I love networking with other writers, which is an important way of marketing online as we all help each other out, and I've met some really nice people through Kindleboards and Facebook since publishing on Kindle. But even more, I love hearing from readers who 'got' the book.  My weirdest experience was on HP Mallory's readers club on Facebook where I posted an innocuous thread about a book I was reading.  In my profile pic I am grasping a microphone which apparently looks like something else... within hours I had about 150 comments from women involving things they wanted to do to me with dildos, ball gags and whips, and asking me how, er, big I am. Still, at least three of them bought the book so it was all worth it. (The things I'll do for sales!)

As a reader, how would you describe your taste in crime fiction?

I like three types of crime novel: firstly, the dark satirical suspense novels of people like Jason Starr (a genius); secondly, gritty police procedurals like Michael Connelly or Val McDermid; finally, I love executive-in-peril white collar crime novels like those by Joseph Finder. I love to see a yuppie suffer.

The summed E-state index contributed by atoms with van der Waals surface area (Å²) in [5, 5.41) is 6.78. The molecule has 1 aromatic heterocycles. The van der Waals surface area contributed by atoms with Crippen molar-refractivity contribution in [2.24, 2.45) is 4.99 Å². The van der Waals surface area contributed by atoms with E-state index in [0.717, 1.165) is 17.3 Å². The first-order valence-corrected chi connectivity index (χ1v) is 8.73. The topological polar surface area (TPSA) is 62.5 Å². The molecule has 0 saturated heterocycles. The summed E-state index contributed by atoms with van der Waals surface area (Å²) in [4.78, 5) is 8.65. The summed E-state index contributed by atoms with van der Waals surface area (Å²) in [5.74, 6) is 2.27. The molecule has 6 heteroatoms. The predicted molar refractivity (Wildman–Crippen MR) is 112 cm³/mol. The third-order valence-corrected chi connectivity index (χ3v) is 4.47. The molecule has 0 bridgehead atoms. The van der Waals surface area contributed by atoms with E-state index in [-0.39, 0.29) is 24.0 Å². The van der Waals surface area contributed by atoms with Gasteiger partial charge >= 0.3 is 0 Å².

What was the last good eBook you read?

Remix by Lexi Revellian is a very well-written mystery novel about a rocking horse restorer and a missing rock star; I really enjoyed it. Can I name another? The Shop by J Carson Black is a high-octane thriller that starts with some spooks gunning down a bunch of reality TV contestants, something a lot of people have fantasised about. It's a great read.

From an artistic rather than financial perspective, what book do you wish you had written?

The Secret History by Donna Tartt. I am slightly obsessed with this book and have read it too many times to count. It tells the story of a group of friends as an elite American college who accidentally kill someone and then try to cover it up, destroying their own lives and friendship in the process. It's the most atmospheric and absorbing book I have ever read. It is my favourite piece of art in the world and I immediately warm to anyone else who also loves it. Perhaps uncoincidentally, it's my girlfriend's favourite book too.

Killing Cupid by Mark Edwards and Louise Voss


  1. Great interview, Mark. Look forward to The Magpies. Sounds like that great film from my student days, Pacific Heights where Michael Keaton was trying to cast off his Batman stereotype.

  2. Yes, it has been compared to Pacific Heights before (by Louise) but I swear I've never seen it!